Sinvaldo Queiroz founded Casa da Vida (House of Life), a ministry in Vitória da Conquista, Bahia, also in the northeast, that provides accommodations for impoverished patients traveling far distances to receive treatment from the city’s hospital. He and his Baptist congregation have also organized efforts like Juntos pela Bahia (United for Bahia) in response to the flooding caused by heavy rains in late 2021 and early 2022. In partnership with the Brazilian Evangelical Alliance, they received volunteers from churches throughout Brazil who helped distribute food and water, showing compassion and solidarity. To Queiroz, the power of an engaging witness from gospel-centered faith communities that understand the integrality of the mission, while not always measurable, makes an important difference.

Many Christian organizations are also involved in compassion efforts. Last year, the Brazilian Baptist Convention’s National Mission Board distributed more than 600 basic food baskets, as well as bottles of mineral water and milk, to low-income families affected by three natural disasters. World Vision partnered with 500 churches and more than 1,200 religious leaders to better serve Brazil’s most impoverished. “We have to reinforce Christ’s message of caring for the poor in our churches,” says Thiago Crucciti, the national director of Visão Mundial Brasil. “We Christians must go out and serve the vulnerable where they are.”

The Cristolândia project, a ministry helping those addicted to drugs, is another great example. (The name—“Christland” in English—is a play on words comparing the project to the Portuguese pejorative Cracolândia or “Crackland,” commonly used to describe large concentrations of drug users.) Created by the Brazilian Baptist Convention’s National Mission Board in 2009, the organization now has more than 40 units in nine states.

Like hunger, drugs are another example of the devastation of sin. Initiatives such as Cristolândia that offer support and evangelization should be replicated by churches everywhere in Brazil. What should unite Christians is Christ and the proclamation of his gospel and his presence in the midst of suffering. After all, he is “God with us,” Immanuel.

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More evangelicals, more love, more impact

Hunger, addiction, violence, and other such problems are all symptoms of sin—signs of a society that is sick and estranged from God. Although these evils are not exclusive to Brazil, with such a large evangelical population, we should play a more active role. This includes not only praying, campaigning for public policies, and overseeing the correct use of public resources but also implementing, within our own local communities and organizations, projects that announce the kingdom and alleviate suffering.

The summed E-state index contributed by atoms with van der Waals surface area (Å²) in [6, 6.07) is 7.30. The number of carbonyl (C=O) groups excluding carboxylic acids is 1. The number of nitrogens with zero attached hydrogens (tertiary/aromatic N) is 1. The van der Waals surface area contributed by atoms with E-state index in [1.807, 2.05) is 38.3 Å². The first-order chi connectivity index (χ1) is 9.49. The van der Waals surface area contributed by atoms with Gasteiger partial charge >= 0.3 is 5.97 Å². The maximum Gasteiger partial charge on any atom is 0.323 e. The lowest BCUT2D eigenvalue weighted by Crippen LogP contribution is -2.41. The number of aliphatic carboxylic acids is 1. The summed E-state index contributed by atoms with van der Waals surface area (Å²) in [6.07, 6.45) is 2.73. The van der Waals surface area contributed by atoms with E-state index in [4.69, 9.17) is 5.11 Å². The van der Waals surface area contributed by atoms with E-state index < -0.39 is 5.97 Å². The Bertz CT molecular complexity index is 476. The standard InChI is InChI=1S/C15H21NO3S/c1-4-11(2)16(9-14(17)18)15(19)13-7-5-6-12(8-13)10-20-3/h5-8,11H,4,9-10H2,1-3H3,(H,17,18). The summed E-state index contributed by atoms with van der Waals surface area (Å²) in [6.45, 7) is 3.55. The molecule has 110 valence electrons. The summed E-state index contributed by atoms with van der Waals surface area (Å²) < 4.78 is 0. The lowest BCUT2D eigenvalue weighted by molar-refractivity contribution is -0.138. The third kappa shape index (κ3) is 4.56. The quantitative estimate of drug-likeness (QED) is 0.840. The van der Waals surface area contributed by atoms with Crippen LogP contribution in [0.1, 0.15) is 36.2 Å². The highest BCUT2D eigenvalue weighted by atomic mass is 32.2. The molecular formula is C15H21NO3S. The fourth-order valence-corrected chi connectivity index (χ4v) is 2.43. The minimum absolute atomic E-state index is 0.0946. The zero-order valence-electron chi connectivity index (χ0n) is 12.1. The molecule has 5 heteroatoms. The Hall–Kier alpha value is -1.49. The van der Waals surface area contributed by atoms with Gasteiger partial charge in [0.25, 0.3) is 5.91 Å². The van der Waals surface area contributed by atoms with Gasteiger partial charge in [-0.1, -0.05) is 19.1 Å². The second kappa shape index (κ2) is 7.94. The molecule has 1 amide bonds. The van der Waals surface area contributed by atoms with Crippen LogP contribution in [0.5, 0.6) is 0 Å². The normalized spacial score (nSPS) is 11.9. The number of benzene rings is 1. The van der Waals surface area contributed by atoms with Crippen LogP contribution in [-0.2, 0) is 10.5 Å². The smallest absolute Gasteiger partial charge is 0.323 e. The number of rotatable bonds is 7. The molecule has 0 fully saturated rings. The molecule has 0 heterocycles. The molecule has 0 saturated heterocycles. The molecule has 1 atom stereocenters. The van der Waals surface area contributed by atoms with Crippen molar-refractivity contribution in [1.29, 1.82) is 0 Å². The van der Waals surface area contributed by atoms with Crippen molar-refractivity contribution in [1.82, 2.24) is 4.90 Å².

One place to start is to evaluate every area of our lives from a Christian worldview and understand that we cannot ignore the impact of sin that surrounds us. To this end, Gerson Pacheco, the former director of ChildFund Brasil, argues that gospel proclamation and social transformation need to go hand in hand but are two distinct interventions.

According to Pacheco, evangelicals fulfill the mandate to proclaim the gospel, but they do not pay as much attention to issues such as hunger and poverty. He claims that the Brazilian evangelical church, in general, is unaware of and does not work with poverty data in Brazil. Because the church fails to implement this data, adopt a methodology, and plan, most of its projects are limited to mere assistencialism. Therefore, its efforts do not generate lasting transformation or social impact.

Social transformation involves not only welfare-type programs but also care and sustainability—which require knowledge, time, and dedication. It is not enough to plant. We must also water, prune, and fertilize if we want to reap fruit and produce sustainability in our initiatives and effectiveness in our testimony.

Evangelical Brazil has much to learn in terms of witness. And it starts by meeting the basic needs of the people around us.

“For I was hungry and you gave me something to eat, I was thirsty and you gave me something to drink, I was a stranger and you invited me in, I needed clothes and you clothed me, I was sick and you looked after me, I was in prison and you came to visit me” (Matt. 25:35–36).

Lucas Meloni is a journalist at Rádio Trans Mundial (RTM) and a communications coordinator for First Baptist Church of São Caetano do Sul. He studies at the São Paulo Baptist College of Theology (FTBSP) and is the author of Escritos de um Suburbano(Writings of a Suburbanite).


[ This article is also available in español and Português. ]